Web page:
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Natural Gas Leaks Responsible for the Death of Trees in Urban Areas, According to a New Study

A new study conducted in Chelsea, Massachusetts is the first to quantify the effects of natural gas leaks on the health of urban trees.
May 31, 2020, 7am PDT | Lee Flannery
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Sierra Nevada Drought

"A new study finds dying trees are 30 times more likely to have been exposed to methane-contaminated soil, confirming long-held suspicions that gas leaks kill plants," reports Phil McKenna, sharing the findings of a new study published last month in the journal Environmental Pollution. This study is the first to measure the effects of natural gas leaks on the health of trees in urban settings. 

Researchers quantified the concentration of oxygen and methane in the soil surrounding 84 dead or dying trees as well as nearly 100 healthy trees in Chelsea, Massachusetts, a predominantly low-income Latino community. McKenna draws a connection between the high rate of COVID-19 in Chelsea and the research conducted by Harvard University researchers which found increased death COVID-19 death rates to be caused by small increases in long-term exposure to air pollution.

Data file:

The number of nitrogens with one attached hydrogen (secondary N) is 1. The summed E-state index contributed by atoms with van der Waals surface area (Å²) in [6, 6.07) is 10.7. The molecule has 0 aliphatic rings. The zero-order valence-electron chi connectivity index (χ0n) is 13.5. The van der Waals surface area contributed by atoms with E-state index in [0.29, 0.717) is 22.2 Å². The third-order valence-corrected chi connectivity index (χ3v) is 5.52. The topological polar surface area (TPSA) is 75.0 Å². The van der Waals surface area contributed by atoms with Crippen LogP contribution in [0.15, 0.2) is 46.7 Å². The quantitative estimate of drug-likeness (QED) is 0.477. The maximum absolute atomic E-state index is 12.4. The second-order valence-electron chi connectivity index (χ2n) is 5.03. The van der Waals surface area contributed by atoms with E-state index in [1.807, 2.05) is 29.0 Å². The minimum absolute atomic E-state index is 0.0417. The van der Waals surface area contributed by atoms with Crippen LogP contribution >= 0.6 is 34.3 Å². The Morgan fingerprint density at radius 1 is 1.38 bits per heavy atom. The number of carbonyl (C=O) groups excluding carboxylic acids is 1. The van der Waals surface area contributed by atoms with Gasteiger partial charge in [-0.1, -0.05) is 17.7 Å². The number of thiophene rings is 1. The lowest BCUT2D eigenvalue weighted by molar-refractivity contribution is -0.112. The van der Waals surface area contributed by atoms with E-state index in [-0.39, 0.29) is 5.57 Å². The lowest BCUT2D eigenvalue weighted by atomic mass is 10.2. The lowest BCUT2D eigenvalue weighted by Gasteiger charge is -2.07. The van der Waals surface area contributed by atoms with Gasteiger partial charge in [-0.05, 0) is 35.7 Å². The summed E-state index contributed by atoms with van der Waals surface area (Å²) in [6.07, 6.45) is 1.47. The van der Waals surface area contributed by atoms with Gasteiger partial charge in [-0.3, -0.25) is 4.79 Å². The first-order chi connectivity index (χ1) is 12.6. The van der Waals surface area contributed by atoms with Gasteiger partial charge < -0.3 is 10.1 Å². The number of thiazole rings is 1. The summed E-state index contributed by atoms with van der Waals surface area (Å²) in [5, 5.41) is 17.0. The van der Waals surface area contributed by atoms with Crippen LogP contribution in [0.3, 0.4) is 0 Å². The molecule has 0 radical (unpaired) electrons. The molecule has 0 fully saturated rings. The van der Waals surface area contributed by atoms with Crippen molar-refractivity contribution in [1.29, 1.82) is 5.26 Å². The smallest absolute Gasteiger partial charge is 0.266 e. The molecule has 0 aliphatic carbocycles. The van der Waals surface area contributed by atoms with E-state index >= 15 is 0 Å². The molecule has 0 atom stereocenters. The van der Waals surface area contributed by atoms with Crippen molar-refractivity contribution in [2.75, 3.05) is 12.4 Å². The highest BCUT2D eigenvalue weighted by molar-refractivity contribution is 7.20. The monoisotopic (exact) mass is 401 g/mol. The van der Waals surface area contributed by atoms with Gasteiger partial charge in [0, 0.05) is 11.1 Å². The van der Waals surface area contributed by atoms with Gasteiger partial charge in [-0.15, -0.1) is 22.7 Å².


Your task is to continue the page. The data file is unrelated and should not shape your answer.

Chelsea, an urban heat island, has fewer trees and vegetation as well as consequentially hotter summer temperatures than surrounding communities. The study presented even further motivation to repair the leaking gas pipelines.

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Published on Wednesday, May 20, 2020 in Inside Climate News
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